Looking for the most complete guide on the Torres del Paine Circuit (“O Trek”) in Patagonia, the most epic multi-day hike in Torres del Paine National Park? Here you go!
There is no doubt that the “O Trek” in Torres del Paine is one of the best treks in Patagonia (and in the world!). This 360° journey around the Torres del Paine mountain range is not really a “O-shaped” hiking trail as it also includes the more popular W Trek, with highlights like the towers’ base viewpoint, the French valley and Grey glacier. But it does resemble a big “O” on the map of the park!
The Paine Circuit is for experienced hikers only, as it requires hiking for a week through some irregular terrain with unpredictable weather conditions. This is the reason why trails here are less crowded that most places in the park, and you’ll barely find crowds in the northern part of the mountains (Dickson and Perros).
The “O Trek” is the definition of “wilderness” and features some of Patagonia’s most spectacular places, namely the John Gardner Pass and the Perros glacier. However, getting to these spots requires some preparation, and you’d better getting off the sofa now if you’re used to spending your days watching television (no joke!). Here, you’ll walk up to 12 hours a day, with some uphills and downhills you’ll never forget.
If you’re in good shape, this may become your all-time favorite hiking experience. We designed the most complete article to answer your questions and make your Torres del Paine Circuit even more epic!
Ready for a hike of a lifetime?
1. Where is the Paine Circuit located?
The trails of the O Trek are located in Torres del Paine National Park, the most spectacular park in Chile’s Patagonia. Torres del Paine is an area of 1,814km2 (700 sq. mi.) located near Puerto Natales (roughly 2 hours away) in the Magallanes Region, famous for its granite spires, blue glaciers, windy plains and abundant wildlife.
OK, and how do I get there?
Getting to Torres del Paine National Park is a memorable experience. If you are in Chile, you must fly to Punta Arenas (a 3-hour flight) and drive about 5 hours to the park. From November to March (when this option is usually available, though other dates may be open), you can also fly to Puerto Natales, so you spend less time on the road.
And if you are exploring the area of El Calafate (or El Chaltén) in the nearby Argentina, you can cross the border while driving through the Cerro Castillo or Paso Dorotea (near Puerto Natales), an overall 4 to 5-hour trip.
2. When is the best time to do the Paine Circuit?
It is extremely hard to find a correct answer to the question “when is the best time to visit Torres del Paine?”. Patagonia’s weather can change in the blink of an eye and each month has its advantage and drawbacks. But a good start would be to understand the meaning of “season” here.
High season goes from November to March. This is the busiest time of the year in the region, with the highest prices and the greatest amount of hikers on the trails. Some places can be crowded (like the towers’ base viewpoint), but the amount of hikers on the trails of the Paine Circuit is limited so you won’t feel campsites are overcrowded. Days are longer, with up to 17 hours of daylight in late December.
Low Season includes the months of September, October, April and May. There are less people in the park, which is great for wildlife spotting and to have the viewpoints for yourself. Off-season goes from May to August. Most hotels are closed – including EcoCamp – and days are short, especially in the heart of Winter (June/July) with no more than 8 hours of daylight a day.
But while Torres del Paine is open all year round, the trails of the “O Trek” are open only from October to March (we offer it from November). Hiking the Paine Circuit can therefore be done Spring and Summer only, with the quietest months being October and March.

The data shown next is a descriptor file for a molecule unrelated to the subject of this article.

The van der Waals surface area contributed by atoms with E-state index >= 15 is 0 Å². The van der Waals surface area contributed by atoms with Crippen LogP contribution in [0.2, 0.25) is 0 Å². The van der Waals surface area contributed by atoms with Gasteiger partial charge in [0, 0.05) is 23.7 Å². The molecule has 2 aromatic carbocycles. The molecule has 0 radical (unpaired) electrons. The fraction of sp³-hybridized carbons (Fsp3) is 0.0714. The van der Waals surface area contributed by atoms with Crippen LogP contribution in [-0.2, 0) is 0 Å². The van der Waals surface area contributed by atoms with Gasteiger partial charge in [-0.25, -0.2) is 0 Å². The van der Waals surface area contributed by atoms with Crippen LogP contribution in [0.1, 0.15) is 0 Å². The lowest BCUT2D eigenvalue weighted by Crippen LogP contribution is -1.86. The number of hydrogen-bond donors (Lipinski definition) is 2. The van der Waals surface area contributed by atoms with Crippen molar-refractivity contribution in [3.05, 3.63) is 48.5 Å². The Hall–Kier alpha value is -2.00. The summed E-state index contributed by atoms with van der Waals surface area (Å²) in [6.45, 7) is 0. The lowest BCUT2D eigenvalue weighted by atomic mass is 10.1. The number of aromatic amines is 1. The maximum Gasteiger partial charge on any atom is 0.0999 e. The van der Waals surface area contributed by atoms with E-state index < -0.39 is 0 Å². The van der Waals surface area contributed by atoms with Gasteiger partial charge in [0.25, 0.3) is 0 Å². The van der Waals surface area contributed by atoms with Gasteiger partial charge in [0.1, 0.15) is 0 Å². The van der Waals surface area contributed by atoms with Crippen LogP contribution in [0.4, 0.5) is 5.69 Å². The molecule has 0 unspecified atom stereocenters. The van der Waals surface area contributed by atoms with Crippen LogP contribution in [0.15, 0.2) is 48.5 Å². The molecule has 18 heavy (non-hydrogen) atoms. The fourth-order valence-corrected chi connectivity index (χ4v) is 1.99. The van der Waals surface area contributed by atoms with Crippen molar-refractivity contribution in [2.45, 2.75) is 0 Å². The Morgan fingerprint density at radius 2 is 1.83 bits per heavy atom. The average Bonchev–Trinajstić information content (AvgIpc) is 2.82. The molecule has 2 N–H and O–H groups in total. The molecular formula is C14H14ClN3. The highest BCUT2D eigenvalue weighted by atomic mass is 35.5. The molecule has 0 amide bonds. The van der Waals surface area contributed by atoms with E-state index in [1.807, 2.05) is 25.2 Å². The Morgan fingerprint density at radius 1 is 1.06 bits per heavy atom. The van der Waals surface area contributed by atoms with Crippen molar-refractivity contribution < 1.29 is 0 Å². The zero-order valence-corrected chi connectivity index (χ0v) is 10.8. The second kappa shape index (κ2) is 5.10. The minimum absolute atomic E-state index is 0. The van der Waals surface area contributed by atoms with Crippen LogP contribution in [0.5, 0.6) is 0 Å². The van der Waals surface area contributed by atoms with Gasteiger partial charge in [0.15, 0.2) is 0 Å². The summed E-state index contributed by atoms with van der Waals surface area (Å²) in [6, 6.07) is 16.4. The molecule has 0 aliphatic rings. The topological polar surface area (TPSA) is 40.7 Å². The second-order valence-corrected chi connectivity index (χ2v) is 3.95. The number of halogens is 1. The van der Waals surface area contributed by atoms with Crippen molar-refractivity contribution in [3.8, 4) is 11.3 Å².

As for the weather, there isn’t one truth but a few trends. Summer (late December to early March) is warmer but also has the strongest winds. Autumn (late March to early June) and Winter (late June to early September) are great for wildlife spotting, with less wind and more tranquility on the trails. Finally, Spring (late September to early December) is a great time for flowers and wildlife, with fresh nights but usually some nice weather for hiking. And if you want to most complete information, watch our video!
3. Where to stay on the Paine Circuit?
Not an avid camper? You’ll have no choice but to camp of the Paine Circuit! However, you can mix it with some cozy nights in the park, and we can only recommend EcoCamp Patagonia, the world’s first geodesic hotel located in the very heart of Torres del Paine.
EcoCamp is a great “base camp” as it is located at the beginning (and the end) of the circuit, so you can spend your first and last nights in a beautiful dome while socializing with fellow travelers. It is also a good way to lower your footprint, as the hotel is fully sustainable! If you travel with us, nights 1, 7 and 8 are spent in a campsite near EcoCamp, though you will enjoy EcoCamp's facilities (gourmet meals, bar and why not Yoga and massages - a cool treat after spending a week hiking) during that time. The logistics are also done from there. You can even upgrade to a dome at EcoCamp (see picture below), depending on availability.
The Paine circuit includes 8 nights in the park. 2 of them can be spent a EcoCamp, but at least 6 of them must be spent in campsites and/or refuges.
You won’t find any refuge on the northern part of Torres del Paine, which you explore on the first three days. Instead, you must stay in the local campsites, namely Dickson and Perros. Both are beautiful locations, with nice (and warm) communal areas and the possibility to buy food (some good one!) in case you don’t bring yours. Perros is the most basic campsite, and access to warm water is not guaranteed, though there are showers available.
The other campsites and refuges (locally called “refugios”) on the way – located on the trails of the W Trek – are more crowded. Refuges here are basically mountain huts, but they look like guest houses with plenty of comfort, including a nice bar and beautiful communal areas with a wood stove. Accommodation is in shared dorms, but there is the option to upgrade to a private alternative.
Check out our post that features everything you need to know about refugios for more information.
4. How difficult is the Paine Circuit?
The “O Trek” is not a technical trek, but it is a demanding multi-day hike that is recommended for experienced hikers only. Patagonia is low altitude, but there are some uphills and downhills you may find exhausting if you don’t train enough for the trek.
The highest point is the John Gardner Pass at 1200 m.a.s.l. (3940ft) on Day 4, followed by the towers’ base viewpoint (850m.a.s.l./2788ft) on Day 7.
On the first day of the trek, you will hike about 11 hours to Dickson Campsite (about 29 kilometers/18mi). While most of the trail is “flat”, this introduction to the O Trek is demanding. The most challenging hike is the John Gardner Pass (third day of the trek), a 22-kilometer (14mi) journey from the Perros campsite to Grey campsite – a 12-hour hike. It features a rewarding view of the Southern Patagonian Ice Fields, but also some potentially extreme weather conditions (this may be the windiest area in the park). Healthy knees are required for the downhill.